Well, despite the fact that I did not sleep a wink last night and I’ve had a million possibilities running through my head for five months, Cora’s Autopsy results were not at all what I was expecting. I was expecting to hear something along the lines of a genetic problem caused by the combination of our genes.
The good news – genetically, she was perfect. No chromosomal abnormalities. No strange syndromes or unexplained results. Perfect little girl, but premature.
The bad news – the news that had me sitting in completely stunned silence, listening to our doctor explain what had happened to our daugther with growing disbelief – in a nutshell, she died from pneumonia. When I was giving birth, she swallowed some amniotic fluid (they found it in her lungs) and her autopsy showed the presence of hyaline membranes (membranes that form when foreign matter (such as amniotic fluid) irritates and inflames the lung tissue, making gas exchange difficult or impossible). The fluid she aspirated gave her pneumonia, which is fairly common among premies and is usually fairly treatable, but the pneumonia, along with the irritation caused by hyaline membranes, didn’t allow her body to circulate oxygen adequately. As a result (and despite the copious amounts of antibiotics they pumped her full of as soon as she was born), the lack of adequate oxygen caused her heart to pump irregularly, which further decreased blood circulation, turning her blood acidic and killing off her organs until we had to take her off of life support because her brain was dead.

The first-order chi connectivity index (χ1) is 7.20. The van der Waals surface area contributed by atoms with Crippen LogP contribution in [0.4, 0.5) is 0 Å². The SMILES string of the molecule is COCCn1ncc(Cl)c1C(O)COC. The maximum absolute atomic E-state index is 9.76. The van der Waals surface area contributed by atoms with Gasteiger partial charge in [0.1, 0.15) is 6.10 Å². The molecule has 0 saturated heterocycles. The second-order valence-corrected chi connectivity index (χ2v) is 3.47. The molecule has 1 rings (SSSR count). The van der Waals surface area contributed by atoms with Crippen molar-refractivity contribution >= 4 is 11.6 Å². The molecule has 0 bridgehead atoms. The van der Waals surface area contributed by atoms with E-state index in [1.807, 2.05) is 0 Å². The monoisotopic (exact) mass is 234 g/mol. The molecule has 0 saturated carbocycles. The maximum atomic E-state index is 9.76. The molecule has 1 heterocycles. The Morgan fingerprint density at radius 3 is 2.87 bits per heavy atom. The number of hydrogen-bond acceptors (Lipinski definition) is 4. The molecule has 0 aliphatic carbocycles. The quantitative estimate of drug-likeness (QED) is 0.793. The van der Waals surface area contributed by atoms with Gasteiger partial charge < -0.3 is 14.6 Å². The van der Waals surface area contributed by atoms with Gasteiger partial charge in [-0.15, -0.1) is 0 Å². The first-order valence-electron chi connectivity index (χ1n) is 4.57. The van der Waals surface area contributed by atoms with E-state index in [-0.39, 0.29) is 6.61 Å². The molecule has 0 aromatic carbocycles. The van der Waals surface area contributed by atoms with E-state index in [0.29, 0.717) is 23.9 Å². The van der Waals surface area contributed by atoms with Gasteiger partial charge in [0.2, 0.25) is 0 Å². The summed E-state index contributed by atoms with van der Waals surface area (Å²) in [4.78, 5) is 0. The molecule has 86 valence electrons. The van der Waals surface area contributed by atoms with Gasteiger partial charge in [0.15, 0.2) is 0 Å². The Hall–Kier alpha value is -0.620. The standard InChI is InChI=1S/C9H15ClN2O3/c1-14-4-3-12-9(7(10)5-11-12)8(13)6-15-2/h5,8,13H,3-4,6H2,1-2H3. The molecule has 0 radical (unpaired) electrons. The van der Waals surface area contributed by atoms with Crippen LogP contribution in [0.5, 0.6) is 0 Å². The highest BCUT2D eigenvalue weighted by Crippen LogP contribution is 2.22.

Statistically, 90% of babies born at 30+ weeks survive, most without lasting complications, even if they get pneumonia. Our baby was in the 10% who don’t make it. And for something as “simple” as pneumonia.